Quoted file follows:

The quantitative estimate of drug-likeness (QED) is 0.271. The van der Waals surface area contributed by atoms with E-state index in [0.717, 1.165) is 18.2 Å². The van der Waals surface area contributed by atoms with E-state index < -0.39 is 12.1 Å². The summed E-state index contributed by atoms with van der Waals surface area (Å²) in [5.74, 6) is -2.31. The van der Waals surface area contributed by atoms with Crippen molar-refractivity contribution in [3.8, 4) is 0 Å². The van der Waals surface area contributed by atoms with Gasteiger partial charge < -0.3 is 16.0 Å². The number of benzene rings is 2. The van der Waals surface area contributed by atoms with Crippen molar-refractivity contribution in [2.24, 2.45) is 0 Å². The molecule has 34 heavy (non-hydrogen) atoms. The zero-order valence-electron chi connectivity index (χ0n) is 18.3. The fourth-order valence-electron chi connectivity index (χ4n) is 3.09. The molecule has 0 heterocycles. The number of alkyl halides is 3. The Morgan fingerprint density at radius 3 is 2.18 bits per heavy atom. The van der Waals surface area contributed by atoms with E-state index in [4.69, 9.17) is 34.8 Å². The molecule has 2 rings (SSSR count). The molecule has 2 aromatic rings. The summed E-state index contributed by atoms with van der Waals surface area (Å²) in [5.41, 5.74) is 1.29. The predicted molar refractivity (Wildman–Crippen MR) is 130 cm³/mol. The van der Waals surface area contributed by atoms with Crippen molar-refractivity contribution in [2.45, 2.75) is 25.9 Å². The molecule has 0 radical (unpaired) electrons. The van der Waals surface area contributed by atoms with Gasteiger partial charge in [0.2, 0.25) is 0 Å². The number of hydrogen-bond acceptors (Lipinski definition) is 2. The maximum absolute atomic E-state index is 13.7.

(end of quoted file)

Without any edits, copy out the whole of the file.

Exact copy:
The quantitative estimate of drug-likeness (QED) is 0.271. The van der Waals surface area contributed by atoms with E-state index in [0.717, 1.165) is 18.2 Å². The van der Waals surface area contributed by atoms with E-state index < -0.39 is 12.1 Å². The summed E-state index contributed by atoms with van der Waals surface area (Å²) in [5.74, 6) is -2.31. The van der Waals surface area contributed by atoms with Crippen molar-refractivity contribution in [3.8, 4) is 0 Å². The van der Waals surface area contributed by atoms with Gasteiger partial charge < -0.3 is 16.0 Å². The number of benzene rings is 2. The van der Waals surface area contributed by atoms with Crippen molar-refractivity contribution in [2.24, 2.45) is 0 Å². The molecule has 34 heavy (non-hydrogen) atoms. The zero-order valence-electron chi connectivity index (χ0n) is 18.3. The fourth-order valence-electron chi connectivity index (χ4n) is 3.09. The molecule has 0 heterocycles. The number of alkyl halides is 3. The Morgan fingerprint density at radius 3 is 2.18 bits per heavy atom. The van der Waals surface area contributed by atoms with E-state index in [4.69, 9.17) is 34.8 Å². The molecule has 2 rings (SSSR count). The molecule has 2 aromatic rings. The summed E-state index contributed by atoms with van der Waals surface area (Å²) in [5.41, 5.74) is 1.29. The predicted molar refractivity (Wildman–Crippen MR) is 130 cm³/mol. The van der Waals surface area contributed by atoms with Crippen molar-refractivity contribution in [2.45, 2.75) is 25.9 Å². The molecule has 0 radical (unpaired) electrons. The van der Waals surface area contributed by atoms with Gasteiger partial charge in [0.2, 0.25) is 0 Å². The number of hydrogen-bond acceptors (Lipinski definition) is 2. The maximum absolute atomic E-state index is 13.7.